Neo-liberalism

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Obstruct Reality, Consciously Manipulate, and Deny the Denial: Propaganda, Irish Style

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The conscious and intelligent manipulation of the organized habits and opinions of the masses is an important element in democratic society. Those who manipulate this unseen mechanism of society constitute an invisible government which is the true ruling power of our country.”

Ask the vast majority of people who said that and it is a fair bet they will probably reply something like: Josef Goebbels, or maybe Stalin perhaps, Saddam Hussein might even come up, maybe even Henry Kissinger, or maybe even, in a lucid moment, they might reply Rupert Murdoch, or for that matter Denis O Brien.  The truth is they would be wrong on all accounts. Although they would at least be relatively close with the last two or three.

But no, none of them said it, but it is a sure bet that all of the above names would understand the sentiment.

The quote is the first sentence from a 1928 book called Propaganda. The writer was Edward Bernays who many regard as the founder of modern public relations.  As a bold and declarative sentence it leaves you in no doubt what so ever as to the logic underlying the words.

That is, the masses can be first organised and manipulated and secondly, even more important, they must be if “democracy” as it is largely understood today is to fulfil its function in maintaining market-driven politics. The logic therefore is that “the people”, the great mainstay of democratic theory and thought or so we are told, cannot and should not be trusted.

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In Defence of China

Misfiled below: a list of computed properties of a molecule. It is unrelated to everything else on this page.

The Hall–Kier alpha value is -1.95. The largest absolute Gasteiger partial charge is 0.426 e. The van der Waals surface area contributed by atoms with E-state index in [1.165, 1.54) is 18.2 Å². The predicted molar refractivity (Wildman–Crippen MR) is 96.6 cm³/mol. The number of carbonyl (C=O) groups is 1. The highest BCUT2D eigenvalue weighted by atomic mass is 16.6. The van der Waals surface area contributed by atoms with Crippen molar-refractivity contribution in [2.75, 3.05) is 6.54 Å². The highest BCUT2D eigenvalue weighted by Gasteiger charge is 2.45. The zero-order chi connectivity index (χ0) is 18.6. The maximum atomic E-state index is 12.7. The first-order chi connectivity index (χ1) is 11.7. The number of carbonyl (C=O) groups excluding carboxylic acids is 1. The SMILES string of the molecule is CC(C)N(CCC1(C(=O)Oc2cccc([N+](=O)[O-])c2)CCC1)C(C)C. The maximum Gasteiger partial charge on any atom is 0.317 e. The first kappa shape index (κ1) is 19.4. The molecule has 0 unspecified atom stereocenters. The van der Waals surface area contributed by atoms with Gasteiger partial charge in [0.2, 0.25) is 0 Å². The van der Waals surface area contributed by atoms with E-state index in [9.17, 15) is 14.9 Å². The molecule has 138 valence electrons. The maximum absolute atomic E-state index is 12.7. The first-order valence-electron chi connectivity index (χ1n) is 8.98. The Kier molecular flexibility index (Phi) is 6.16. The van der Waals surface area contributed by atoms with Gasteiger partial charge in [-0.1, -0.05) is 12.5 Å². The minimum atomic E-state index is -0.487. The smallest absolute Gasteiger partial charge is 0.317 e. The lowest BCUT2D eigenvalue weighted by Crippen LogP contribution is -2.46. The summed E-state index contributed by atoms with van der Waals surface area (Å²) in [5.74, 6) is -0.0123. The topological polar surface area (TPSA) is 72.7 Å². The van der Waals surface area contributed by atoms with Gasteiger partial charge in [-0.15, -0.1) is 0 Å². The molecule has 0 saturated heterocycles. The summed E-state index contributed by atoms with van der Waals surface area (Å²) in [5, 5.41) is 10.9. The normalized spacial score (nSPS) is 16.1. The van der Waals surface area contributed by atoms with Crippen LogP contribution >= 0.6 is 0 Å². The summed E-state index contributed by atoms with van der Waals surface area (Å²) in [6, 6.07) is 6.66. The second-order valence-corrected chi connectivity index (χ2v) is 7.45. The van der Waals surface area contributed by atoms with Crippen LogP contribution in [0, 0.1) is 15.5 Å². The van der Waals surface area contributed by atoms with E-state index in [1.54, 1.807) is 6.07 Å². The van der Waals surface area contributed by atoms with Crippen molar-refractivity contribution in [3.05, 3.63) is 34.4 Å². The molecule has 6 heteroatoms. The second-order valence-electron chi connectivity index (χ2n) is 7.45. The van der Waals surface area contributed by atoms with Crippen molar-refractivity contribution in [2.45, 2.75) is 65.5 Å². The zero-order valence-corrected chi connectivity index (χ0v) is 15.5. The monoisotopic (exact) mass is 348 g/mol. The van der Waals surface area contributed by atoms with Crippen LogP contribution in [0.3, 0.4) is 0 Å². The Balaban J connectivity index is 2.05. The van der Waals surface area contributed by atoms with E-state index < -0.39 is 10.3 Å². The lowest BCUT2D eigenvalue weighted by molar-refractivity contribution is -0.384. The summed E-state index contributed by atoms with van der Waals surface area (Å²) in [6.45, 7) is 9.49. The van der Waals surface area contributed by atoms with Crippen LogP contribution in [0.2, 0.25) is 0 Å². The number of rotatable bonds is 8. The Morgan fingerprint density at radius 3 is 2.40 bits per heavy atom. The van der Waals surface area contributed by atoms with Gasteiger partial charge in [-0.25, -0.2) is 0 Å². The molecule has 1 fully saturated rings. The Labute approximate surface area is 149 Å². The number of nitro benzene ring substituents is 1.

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This article originally appeared in Jude Woodward’s new blog, New Cold War on the 2nd of May. NCW deals with the USA’s attempts to launch a new Cold War against China. 

The United States has launched a confrontation with China that it is attempting to project as of Cold War dimensions. Its clear aim is to isolate China diplomatically and politically, threaten it militarily, force it to divert investment from the productive economy to military spending, exclude it from world markets and label it a ‘pariah’ state.

In pursuit of this, the US is decisively stepping up its naval and military presence directed at China – the so-called ‘pivot to the Pacific’. It is encouraging China’s neighbours to step up their own military spending and take a more aggressive stance to China. Initiatives like the Trans Pacific Partnership and the Transatlantic Trade and Investment Partnership are aimed at creating huge preferential trade blocs led by the US that specifically exclude China.

The US is trying to isolate China politically, not just at the level of states, but by confusing and dividing those that might otherwise oppose this offensive, particularly through hypocritical and exaggerated campaigns on China’s record on human rights and labour standards and presenting China as aggressive and expansionist when it responds to legitimate security concerns or local challenges.

The core of the US’s re-orientation to contain and confront China is a shift to station 60% of the US’s total naval capacity in the Pacific, the first time since 1945 that the majority of US forces will have been out of the Atlantic-Mediterranean arena.

To facilitate this the US has won agreement to a new base in Australia, up-graded its Guam facilities, negotiated with Japan to stay on in Okinawa, is building a major new base in South Korea, and has agreed with the Philippines that its ex-base at Subic Bay is once more at the disposal of the US navy. It has sold a new raft of arms to Taiwan, upped its deal for F-16s with Indonesia, strengthened its military alliance with Japan and encouraged the other countries surrounding China to re-arm.

The fundamental question that this American policy towards China poses is what position should the left, the anti-war movement and progressive forces world-wide take on the confrontation?

The answer should be crystal clear – to defend China against this imperialist offensive.

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Launch of ATTAC Ireland, 5/6 April

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Disarm the Markets: Launch of Attac Ireland with a public talk by Esther Jeffers (University of Paris VIII and European Attac Network) and IFSC walking tour with Conor McCabe.

Where: Room 4-027, Dublin Institute of Technology, Aungier Street, Dublin 2